Rare case of Primary duodenal papilla lymphoma producing obstructive jaundice: a Report
China: Dr Jicai Wang and the team have reported a rare case of Primary duodenal papilla lymphoma producing obstructive jaundice. The case revealed that when a reliable histological assessment cannot be achieved, surgery plays a crucial role in treating obstructive jaundice.
The Case study has been published in BMC Surgery.
The result was based on a case report of a 59-year-old man who underwent endoscopic ultrasonography for obstructive jaundice and found a duodenal papilla tumor. Light microscopy revealed a non-Hodgkin's lymphoma. The tumor was aggressive B-cell lymphoma, as shown by immunohistochemical staining. Molecular targeted therapy combined with CHOP regimen chemotherapy was performed.
On June 16, 2020, a 59-year-old male was hospitalized at a hospital's Department of Gastroenterology because of skin and sclera jaundice for more than 15 days and gradual weight loss of around 5 kg. He had a record of brain stem infarction, left lower limb paralysis, and choking on drinking water on occasion. He denied having ever had hepatitis, TB, or any other infectious condition. Physical examination revealed that he had a chronic illness look, with skin and sclera jaundice, but no visible swelling of superficial lymph nodes and no evident symptoms in the belly.
Abdominal ultrasonography on June 17 revealed cholecystitis, gallbladder enlargement, cholestasis, and dilatation of both intrahepatic and extrahepatic bile channels. On June 18, MRCP and abdominal MRI were performed to look for malignant lesions of the duodenal papilla, significant enlargement of intrahepatic and extrahepatic bile ducts, and bile stasis in the common bile duct, and a big gallbladder. On June 19, an ultrasonography gastroscopy revealed a 2.5 2.5 cm tumor near the duodenal papilla, with ulcers on the surface, coated in white and yellow slough with contact bleeding.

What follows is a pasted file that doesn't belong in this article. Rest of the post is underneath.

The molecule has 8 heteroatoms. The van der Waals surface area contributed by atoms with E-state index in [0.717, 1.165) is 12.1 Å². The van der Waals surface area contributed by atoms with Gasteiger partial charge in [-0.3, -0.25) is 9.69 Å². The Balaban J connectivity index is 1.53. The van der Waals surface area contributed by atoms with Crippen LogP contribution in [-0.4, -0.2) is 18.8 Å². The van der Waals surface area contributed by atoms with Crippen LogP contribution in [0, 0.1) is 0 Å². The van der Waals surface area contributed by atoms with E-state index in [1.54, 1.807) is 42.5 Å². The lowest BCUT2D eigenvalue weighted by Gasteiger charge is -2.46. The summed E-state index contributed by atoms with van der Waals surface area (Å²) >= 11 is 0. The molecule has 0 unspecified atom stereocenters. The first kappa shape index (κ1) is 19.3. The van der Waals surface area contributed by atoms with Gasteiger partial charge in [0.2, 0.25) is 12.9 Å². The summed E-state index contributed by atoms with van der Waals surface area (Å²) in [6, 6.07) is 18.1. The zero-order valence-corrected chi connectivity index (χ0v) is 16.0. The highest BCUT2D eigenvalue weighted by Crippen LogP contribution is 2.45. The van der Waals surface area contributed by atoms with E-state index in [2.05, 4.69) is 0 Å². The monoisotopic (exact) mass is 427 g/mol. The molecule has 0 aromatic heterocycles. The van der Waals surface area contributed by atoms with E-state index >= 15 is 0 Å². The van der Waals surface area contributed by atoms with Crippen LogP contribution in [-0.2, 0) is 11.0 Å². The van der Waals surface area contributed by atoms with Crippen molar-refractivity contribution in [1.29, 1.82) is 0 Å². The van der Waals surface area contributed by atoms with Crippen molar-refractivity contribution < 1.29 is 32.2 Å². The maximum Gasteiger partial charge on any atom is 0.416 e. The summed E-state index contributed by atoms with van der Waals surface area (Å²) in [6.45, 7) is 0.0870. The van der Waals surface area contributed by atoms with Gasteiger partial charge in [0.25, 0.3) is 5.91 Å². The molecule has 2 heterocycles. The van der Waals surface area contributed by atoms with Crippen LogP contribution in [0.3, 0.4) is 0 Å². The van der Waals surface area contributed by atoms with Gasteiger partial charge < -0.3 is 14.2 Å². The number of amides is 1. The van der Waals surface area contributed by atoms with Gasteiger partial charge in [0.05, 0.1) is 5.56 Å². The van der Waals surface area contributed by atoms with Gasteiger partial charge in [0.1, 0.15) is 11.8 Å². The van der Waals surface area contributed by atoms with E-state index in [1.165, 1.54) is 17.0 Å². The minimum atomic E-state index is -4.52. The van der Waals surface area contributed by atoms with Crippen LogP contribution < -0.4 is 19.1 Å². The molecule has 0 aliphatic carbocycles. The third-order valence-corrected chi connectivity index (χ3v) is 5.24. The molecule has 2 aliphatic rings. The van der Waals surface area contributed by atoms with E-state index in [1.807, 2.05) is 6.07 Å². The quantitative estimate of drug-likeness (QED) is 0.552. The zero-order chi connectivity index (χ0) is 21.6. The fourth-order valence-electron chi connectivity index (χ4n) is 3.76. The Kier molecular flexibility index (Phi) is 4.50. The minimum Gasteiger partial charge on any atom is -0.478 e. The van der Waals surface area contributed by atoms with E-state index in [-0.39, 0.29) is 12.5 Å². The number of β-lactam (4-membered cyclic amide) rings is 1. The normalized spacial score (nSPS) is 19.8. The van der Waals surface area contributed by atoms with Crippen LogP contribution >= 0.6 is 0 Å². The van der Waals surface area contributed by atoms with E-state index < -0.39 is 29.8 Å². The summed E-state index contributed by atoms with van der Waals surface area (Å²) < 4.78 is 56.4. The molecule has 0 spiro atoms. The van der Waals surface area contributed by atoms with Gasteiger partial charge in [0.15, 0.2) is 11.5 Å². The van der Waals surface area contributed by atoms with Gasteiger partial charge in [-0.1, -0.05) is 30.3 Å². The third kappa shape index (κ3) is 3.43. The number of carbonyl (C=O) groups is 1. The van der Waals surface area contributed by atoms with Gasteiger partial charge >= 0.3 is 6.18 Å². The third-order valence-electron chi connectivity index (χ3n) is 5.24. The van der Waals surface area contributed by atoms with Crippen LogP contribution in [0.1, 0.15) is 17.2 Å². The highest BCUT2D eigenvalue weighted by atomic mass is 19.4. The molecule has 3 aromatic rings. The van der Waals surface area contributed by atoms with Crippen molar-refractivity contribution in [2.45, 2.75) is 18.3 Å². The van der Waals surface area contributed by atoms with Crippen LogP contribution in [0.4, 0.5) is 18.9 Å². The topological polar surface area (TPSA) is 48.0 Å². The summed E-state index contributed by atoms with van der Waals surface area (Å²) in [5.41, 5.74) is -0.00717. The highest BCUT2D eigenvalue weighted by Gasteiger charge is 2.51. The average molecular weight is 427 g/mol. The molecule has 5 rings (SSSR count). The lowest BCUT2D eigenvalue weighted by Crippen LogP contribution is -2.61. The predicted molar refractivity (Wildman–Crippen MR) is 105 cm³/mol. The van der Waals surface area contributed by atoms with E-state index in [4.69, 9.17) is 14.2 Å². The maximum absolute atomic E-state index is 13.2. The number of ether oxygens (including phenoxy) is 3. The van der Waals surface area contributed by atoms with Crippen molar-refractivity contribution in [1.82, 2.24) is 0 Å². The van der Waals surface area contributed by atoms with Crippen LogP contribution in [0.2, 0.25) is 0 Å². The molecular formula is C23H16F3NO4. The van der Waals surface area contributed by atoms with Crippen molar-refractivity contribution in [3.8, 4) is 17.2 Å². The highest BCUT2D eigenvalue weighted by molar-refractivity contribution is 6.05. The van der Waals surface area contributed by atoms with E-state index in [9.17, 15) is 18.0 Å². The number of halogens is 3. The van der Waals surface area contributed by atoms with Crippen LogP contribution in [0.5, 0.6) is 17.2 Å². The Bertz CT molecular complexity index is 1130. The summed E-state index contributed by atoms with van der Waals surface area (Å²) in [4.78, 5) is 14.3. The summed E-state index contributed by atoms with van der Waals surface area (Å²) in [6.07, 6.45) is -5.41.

After discussing and gaining informed permission from the patient and his family, we prepared the patient for pancreaticoduodenectomy on June 29. On June 30, however, the histological investigation revealed significant chronic active inflammation with ulcers invaded by a considerable number of atypical cells. Mitotic structures could be seen, and the cytoplasm of the tumor cells was clear and brilliant. LCA ( +), CD34 (vascular +), Ki67 (Li80 percent), CD20 ( +), LCA ( +), CD34 (vascular +) were the immunohistochemical findings. On the basis of these findings, aggressive non-B-cell Hodgkin's lymphoma was identified. Following a visit with a hematologist, the surgical plan was canceled, and chemotherapy was recommended.
In conclusion, duodenal papillary lymphoma-induced obstructive jaundice is relatively uncommon. Histology, immunohistochemistry, and molecular detection must be established for diagnosis and therapy. Treatment and prognosis varied depending on histological subtype. When a reliable histological diagnosis cannot be achieved, surgery plays a crucial role in treating obstructive jaundice. Following a diagnosis, chemotherapy should be an important part of the treatment plan.
Reference: Wang, J., Han, J., Xu, H. et al. Primary duodenal papilla lymphoma producing obstructive jaundice: a case report. BMC Surg 22, 110 (2022). https://doi.org/10.1186/s12893-022-01558-3
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